The Guns of Empire (The Shadow Campaigns #4) - Django Wexler



The last of the spring storms was always the most violent, and this one was a monster, lashing the desolate mountainside with wind and rain. Lightning crackled among the towering clouds and speared down in blinding white bolts to strike the spires of Elysium. The fortress-city clung to the mountain like a barnacle on a rock, hunkered down against the fury of the heavens. It had stood for nearly a thousand years, and no storm had washed it away yet.

But the downpour would end soon, and with it the rainy season, giving way to the hot, dry summer of northern Murnsk. The roads would dry and the fields would turn green with crops, and another sort of storm would come, a storm of men and cannon that was powerful enough to sweep even Elysium from its perch. The high, straight stone walls that had made the city impregnable in an earlier era were useless in this age of field-guns and mortars.

The Pontifex of the Black stood in a triangular room and waited for his colleagues, listening to the gurgle of water through a thousand hidden channels and the occasional distant grumble of thunder. He imagined the thunder magnified a hundredfold, cannonballs smashing the holy city to pieces above his head. Tearing down the great walls, ripping through the libraries and dormitories and the innumerable chapels with their patron saints. Destroying his life’s work, and the work of his predecessors, stretching back in an unbroken chain to Elleusis Ligamenti and then to Karis the Savior himself.

For one thousand, two hundred, and nine years, the Priests of the Black had performed their sacred duty and the ignorant world had been kept safe from the Beast of Judgment. They had cut a broad swath through the armies of hell, imprisoning every fiend within their reach, until demons and sorcerers had faded in the mind of the common man to nothing more than stories and legends. And all this work—all the good the Church had ever done, all that they’d bought with Karis’ sacrifice—could be erased, the prisons opened and the demons scattered to the winds, the Beast itself unleashed once more.

No, the pontifex thought. Not while I have the watch. No matter what those other fools may say.

The door opened with a squeal of rusty hinges, raising a cloud of dust. This meeting room had gone officially unused since the supposed dissolution of the Priests of the Black, the two remaining Church leaders preferring to meet in more elevated surroundings. In normal times, the Pontifex of the Black might see them once every few years, the shadow order going about its business in the depths of the city, invisible to the red- and white-robed priests who walked in the light of day. But these, of course, were not normal times.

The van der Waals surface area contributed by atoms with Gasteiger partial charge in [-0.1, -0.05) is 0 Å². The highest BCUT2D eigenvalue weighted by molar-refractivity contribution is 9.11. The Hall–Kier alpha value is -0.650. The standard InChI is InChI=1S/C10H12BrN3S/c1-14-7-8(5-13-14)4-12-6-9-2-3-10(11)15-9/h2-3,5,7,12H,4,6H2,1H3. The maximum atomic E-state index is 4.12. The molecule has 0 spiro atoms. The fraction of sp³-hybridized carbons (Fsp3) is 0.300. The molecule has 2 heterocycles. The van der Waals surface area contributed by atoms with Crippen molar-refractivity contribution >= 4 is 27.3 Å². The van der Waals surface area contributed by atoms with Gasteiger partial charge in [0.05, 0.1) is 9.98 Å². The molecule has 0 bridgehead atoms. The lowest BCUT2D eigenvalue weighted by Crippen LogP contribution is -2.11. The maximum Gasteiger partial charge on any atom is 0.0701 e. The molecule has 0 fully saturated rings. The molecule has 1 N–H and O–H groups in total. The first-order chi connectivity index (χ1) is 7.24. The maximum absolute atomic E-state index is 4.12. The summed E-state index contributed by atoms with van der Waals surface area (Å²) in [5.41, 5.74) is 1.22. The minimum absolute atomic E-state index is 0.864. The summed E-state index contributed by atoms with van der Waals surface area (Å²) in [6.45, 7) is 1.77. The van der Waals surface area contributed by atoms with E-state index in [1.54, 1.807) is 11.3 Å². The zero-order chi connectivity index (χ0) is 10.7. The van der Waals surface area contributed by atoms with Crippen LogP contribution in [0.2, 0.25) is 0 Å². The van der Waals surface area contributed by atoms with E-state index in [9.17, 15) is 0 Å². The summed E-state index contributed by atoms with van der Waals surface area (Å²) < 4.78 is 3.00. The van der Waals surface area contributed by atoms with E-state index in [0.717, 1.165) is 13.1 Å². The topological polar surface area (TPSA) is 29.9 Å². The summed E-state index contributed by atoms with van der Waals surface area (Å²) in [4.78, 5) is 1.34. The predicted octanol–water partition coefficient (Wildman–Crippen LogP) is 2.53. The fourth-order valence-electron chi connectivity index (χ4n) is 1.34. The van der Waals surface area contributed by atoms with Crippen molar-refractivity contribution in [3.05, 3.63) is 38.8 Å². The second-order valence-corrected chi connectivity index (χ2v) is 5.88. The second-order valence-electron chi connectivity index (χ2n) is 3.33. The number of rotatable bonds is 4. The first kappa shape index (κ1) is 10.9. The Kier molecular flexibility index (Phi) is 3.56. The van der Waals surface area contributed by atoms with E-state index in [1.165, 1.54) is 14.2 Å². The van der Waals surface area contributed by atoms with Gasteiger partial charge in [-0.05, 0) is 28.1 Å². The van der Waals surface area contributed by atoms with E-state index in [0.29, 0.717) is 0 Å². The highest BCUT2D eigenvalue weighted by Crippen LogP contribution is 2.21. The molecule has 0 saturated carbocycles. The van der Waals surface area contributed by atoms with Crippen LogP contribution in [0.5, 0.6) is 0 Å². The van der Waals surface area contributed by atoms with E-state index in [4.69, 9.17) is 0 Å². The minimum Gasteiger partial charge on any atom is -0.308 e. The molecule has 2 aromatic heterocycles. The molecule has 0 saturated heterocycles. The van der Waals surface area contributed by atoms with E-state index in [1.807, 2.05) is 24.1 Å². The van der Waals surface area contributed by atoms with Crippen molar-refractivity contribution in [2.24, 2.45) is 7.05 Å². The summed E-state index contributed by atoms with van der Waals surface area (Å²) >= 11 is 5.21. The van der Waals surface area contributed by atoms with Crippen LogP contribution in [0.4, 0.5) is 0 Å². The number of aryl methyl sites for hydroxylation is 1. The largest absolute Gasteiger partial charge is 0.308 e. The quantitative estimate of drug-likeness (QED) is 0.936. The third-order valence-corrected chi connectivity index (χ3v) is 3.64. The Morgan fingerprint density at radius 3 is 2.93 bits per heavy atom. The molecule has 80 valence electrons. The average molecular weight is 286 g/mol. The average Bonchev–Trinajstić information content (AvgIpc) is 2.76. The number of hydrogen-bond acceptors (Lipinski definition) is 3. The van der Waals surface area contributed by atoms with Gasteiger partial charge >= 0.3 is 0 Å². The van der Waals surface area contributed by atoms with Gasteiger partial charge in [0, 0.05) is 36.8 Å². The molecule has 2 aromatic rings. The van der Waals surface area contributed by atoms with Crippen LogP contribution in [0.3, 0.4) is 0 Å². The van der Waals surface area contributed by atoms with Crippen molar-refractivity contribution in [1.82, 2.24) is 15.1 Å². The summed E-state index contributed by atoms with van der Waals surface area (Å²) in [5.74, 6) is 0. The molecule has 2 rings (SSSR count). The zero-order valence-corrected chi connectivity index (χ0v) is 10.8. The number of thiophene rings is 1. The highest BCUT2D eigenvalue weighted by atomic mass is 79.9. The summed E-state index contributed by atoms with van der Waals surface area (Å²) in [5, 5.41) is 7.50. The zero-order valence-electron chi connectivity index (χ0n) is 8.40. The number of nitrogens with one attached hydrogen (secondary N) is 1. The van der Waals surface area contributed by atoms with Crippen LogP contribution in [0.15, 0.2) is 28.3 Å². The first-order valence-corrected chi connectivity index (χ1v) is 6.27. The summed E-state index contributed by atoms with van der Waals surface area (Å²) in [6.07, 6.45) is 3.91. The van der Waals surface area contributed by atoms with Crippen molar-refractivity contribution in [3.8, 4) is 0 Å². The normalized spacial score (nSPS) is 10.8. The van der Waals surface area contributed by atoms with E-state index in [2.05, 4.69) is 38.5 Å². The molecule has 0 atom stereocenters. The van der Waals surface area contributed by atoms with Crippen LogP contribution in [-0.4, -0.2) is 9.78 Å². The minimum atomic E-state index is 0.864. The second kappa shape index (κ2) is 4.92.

The Pontifex of the White entered, his spotless robe instantly acquiring a fine patina of gray as the dust settled. He was an old man whose tall gold-edged hat concealed his balding pate. He glanced up at the Black and grunted a greeting, picking his way carefully across the moldy carpet to the ornate table. Pulling back one of the tall chairs produced another wave of dust.

“Still raining,” the White said, fruitlessly brushing at the velvet seat with one hand. “It brings me aches, you know. I’ve asked the Lord why it should be that rain outside makes my bones ache in here, but He hasn’t deigned to answer.”

He sat down, easing into the chair with an exaggerated sigh. The Pontifex of the Black remained standing.

“When you get to my age,” the White said, “you start to question the wisdom of building your holy city on the side of a mountain a thousand miles from anywhere.”

“I believe,” the Black said, unable to stop himself from rising to the bait, “it was intended to focus the mind on the contemplation of the divine.”

“You may need help concentrating on the contemplation of the divine, but I don’t,” the White said. “It’s been sixty years and I’m quite good at it. I could contemplate the divine quite handily in a warm garden somewhere, I assure you. Out here we freeze, drown, or fry by turns.”

“Take it up with Saint Ligamenti.”

“Believe me, on the day the Lord sees fit to scoop me up, I certainly intend to.”

And we all devoutly wish that day comes soon, the Black thought. Not that any potential replacement was likely to be better. The Priests of the White were more than